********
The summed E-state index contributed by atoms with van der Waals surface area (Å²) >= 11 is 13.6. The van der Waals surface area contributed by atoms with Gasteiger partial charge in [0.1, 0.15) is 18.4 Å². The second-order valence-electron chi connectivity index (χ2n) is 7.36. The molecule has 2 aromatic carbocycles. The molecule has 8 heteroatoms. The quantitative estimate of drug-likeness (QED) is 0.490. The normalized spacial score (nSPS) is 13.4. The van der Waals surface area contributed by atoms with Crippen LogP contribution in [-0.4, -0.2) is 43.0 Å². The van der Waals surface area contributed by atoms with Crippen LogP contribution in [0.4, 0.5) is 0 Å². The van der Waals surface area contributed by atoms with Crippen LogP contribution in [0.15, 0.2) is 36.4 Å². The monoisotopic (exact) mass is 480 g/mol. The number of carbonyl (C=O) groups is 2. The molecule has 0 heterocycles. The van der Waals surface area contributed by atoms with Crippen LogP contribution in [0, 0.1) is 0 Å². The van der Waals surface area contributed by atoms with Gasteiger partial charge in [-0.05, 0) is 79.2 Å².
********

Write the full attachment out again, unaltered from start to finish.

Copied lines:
The summed E-state index contributed by atoms with van der Waals surface area (Å²) >= 11 is 13.6. The van der Waals surface area contributed by atoms with Gasteiger partial charge in [0.1, 0.15) is 18.4 Å². The second-order valence-electron chi connectivity index (χ2n) is 7.36. The molecule has 2 aromatic carbocycles. The molecule has 8 heteroatoms. The quantitative estimate of drug-likeness (QED) is 0.490. The normalized spacial score (nSPS) is 13.4. The van der Waals surface area contributed by atoms with Crippen LogP contribution in [-0.4, -0.2) is 43.0 Å². The van der Waals surface area contributed by atoms with Crippen LogP contribution in [0.4, 0.5) is 0 Å². The van der Waals surface area contributed by atoms with Crippen LogP contribution in [0.15, 0.2) is 36.4 Å². The monoisotopic (exact) mass is 480 g/mol. The number of carbonyl (C=O) groups is 2. The molecule has 0 heterocycles. The van der Waals surface area contributed by atoms with Crippen LogP contribution in [0, 0.1) is 0 Å². The van der Waals surface area contributed by atoms with Gasteiger partial charge in [-0.05, 0) is 79.2 Å².